Shattering Eight Myths about Grief
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In order to effectively cope with loss, and to help others who are struggling, it is important to get past some of the common misconceptions about grief. In discussing grief and bereavement during HFA's National Bereavement Teleconference, Cokie Roberts, of ABC News, commented, "Over time, people learn to live with the loss, but it's not something you get over. The grieving process is a series of ups and downs, and often it's more intense in the early years. The thing that we need to remember is that you never have to like a loss. You just have to learn to accept it and deal with it."
A more accurate understanding of the way grief affects us can facilitate healing.
Myth 1: We only grieve deaths.
Reality: We grieve all losses.
Myth 2: Only family members grieve.
Reality: All who are attached grieve.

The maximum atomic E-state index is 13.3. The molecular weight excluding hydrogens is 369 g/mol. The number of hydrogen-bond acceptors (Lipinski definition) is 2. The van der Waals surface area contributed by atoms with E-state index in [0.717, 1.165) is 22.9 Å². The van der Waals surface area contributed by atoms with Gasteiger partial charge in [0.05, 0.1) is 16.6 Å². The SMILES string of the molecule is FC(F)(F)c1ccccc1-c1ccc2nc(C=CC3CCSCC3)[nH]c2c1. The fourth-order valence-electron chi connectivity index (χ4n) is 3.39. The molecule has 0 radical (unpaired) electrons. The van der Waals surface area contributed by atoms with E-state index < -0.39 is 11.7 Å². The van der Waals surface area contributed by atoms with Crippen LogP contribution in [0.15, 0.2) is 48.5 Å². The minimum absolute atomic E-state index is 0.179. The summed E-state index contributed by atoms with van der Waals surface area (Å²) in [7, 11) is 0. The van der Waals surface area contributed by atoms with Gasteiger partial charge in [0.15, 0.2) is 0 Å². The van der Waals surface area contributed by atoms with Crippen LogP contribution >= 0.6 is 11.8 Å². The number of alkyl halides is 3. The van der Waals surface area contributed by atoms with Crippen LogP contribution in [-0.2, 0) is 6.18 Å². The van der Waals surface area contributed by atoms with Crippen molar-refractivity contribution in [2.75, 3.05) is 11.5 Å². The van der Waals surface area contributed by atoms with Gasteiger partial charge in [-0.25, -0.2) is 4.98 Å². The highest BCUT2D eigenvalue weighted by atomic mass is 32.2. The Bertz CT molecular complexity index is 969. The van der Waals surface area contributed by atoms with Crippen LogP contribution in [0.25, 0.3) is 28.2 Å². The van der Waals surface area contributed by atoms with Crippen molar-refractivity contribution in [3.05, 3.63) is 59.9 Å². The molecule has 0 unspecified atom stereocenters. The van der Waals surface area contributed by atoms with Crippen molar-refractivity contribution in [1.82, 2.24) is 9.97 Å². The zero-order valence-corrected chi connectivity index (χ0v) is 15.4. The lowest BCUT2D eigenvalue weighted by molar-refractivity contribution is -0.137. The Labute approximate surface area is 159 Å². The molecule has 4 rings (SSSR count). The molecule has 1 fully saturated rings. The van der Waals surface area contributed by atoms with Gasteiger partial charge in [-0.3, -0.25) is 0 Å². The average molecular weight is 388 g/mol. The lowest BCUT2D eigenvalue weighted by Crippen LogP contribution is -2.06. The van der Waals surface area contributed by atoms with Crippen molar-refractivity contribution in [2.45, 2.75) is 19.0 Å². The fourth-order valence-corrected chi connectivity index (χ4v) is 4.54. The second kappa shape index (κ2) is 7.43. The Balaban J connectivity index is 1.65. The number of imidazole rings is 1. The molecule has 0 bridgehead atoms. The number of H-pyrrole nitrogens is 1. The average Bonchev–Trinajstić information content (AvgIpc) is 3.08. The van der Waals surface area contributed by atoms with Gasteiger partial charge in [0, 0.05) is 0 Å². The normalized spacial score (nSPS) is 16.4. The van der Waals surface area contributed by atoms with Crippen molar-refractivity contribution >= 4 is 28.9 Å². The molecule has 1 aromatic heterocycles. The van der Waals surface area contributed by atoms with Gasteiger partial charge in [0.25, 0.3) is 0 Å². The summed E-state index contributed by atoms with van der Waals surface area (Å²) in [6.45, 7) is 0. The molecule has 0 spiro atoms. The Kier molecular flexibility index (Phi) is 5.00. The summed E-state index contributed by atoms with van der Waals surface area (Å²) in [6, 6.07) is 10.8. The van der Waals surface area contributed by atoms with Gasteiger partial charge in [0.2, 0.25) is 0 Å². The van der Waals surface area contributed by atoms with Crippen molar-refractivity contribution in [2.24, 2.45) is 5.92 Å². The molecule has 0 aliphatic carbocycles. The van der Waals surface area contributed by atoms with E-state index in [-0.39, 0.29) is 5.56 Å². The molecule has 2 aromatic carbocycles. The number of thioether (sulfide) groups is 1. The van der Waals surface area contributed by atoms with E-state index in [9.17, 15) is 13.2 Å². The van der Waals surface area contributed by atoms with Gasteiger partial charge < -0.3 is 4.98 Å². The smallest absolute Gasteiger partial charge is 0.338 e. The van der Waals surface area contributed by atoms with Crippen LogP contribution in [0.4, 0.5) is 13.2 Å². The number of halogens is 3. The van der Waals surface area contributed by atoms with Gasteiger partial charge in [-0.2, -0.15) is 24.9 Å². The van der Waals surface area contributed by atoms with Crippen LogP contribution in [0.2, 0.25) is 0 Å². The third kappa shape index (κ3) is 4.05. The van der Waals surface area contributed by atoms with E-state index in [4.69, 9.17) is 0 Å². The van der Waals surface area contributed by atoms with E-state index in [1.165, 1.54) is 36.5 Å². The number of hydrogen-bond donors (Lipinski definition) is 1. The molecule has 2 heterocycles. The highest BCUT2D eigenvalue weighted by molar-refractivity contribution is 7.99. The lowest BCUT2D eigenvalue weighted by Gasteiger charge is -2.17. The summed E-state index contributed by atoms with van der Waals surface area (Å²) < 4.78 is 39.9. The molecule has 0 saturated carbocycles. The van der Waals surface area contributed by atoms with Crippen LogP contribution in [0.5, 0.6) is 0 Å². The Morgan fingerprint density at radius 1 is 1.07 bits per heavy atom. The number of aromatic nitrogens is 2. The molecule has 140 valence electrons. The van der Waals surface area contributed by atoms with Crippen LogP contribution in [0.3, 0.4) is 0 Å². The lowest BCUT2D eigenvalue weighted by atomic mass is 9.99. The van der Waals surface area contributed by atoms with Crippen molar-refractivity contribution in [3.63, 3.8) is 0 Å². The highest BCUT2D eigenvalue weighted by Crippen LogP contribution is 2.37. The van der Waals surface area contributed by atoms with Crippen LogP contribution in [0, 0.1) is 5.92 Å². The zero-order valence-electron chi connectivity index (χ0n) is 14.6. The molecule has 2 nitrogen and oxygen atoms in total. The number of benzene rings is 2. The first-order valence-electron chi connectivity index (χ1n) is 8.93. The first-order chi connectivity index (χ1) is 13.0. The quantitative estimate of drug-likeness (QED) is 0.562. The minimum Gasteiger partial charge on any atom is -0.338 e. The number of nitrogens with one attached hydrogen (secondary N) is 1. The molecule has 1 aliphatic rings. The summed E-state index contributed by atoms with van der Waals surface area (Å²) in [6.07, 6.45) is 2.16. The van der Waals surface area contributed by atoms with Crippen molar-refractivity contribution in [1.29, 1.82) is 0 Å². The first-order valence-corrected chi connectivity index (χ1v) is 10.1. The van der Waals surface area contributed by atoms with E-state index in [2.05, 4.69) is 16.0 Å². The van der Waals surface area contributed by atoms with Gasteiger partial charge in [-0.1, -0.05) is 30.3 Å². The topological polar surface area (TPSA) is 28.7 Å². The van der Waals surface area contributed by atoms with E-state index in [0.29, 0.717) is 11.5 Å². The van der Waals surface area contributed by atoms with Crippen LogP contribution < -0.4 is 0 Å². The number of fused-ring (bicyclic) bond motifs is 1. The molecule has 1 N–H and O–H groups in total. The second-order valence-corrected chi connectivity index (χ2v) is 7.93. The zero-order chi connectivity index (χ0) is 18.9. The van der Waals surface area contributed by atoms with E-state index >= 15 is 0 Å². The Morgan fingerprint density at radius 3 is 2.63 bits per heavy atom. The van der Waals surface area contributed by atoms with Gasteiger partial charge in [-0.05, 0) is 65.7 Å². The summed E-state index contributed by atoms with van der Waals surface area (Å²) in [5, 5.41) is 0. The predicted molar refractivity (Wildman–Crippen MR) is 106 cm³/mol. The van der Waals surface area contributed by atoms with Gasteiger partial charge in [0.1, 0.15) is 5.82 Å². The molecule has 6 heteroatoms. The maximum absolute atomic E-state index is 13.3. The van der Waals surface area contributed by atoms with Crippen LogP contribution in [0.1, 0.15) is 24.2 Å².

Myth 3: Grief is an emotional reaction.
Reality: Grief is manifested in many ways.
Myth 4: Individuals should leave grieving at home.
Reality: We cannot control where we grieve.
Myth 5: We slowly and predictably recover from grief.
Reality: Grief is an uneven process, a roller coaster with no timeline.
Myth 6: Grieving means letting go of the person who died.
Reality: We never fully detach from those who have died.
Myth 7: Grief finally ends.
Reality: Over time most people learn to live with loss.
Myth 8: Grievers are best left alone.
Reality: Grievers need opportunities to share their memories and grief, and to receive support.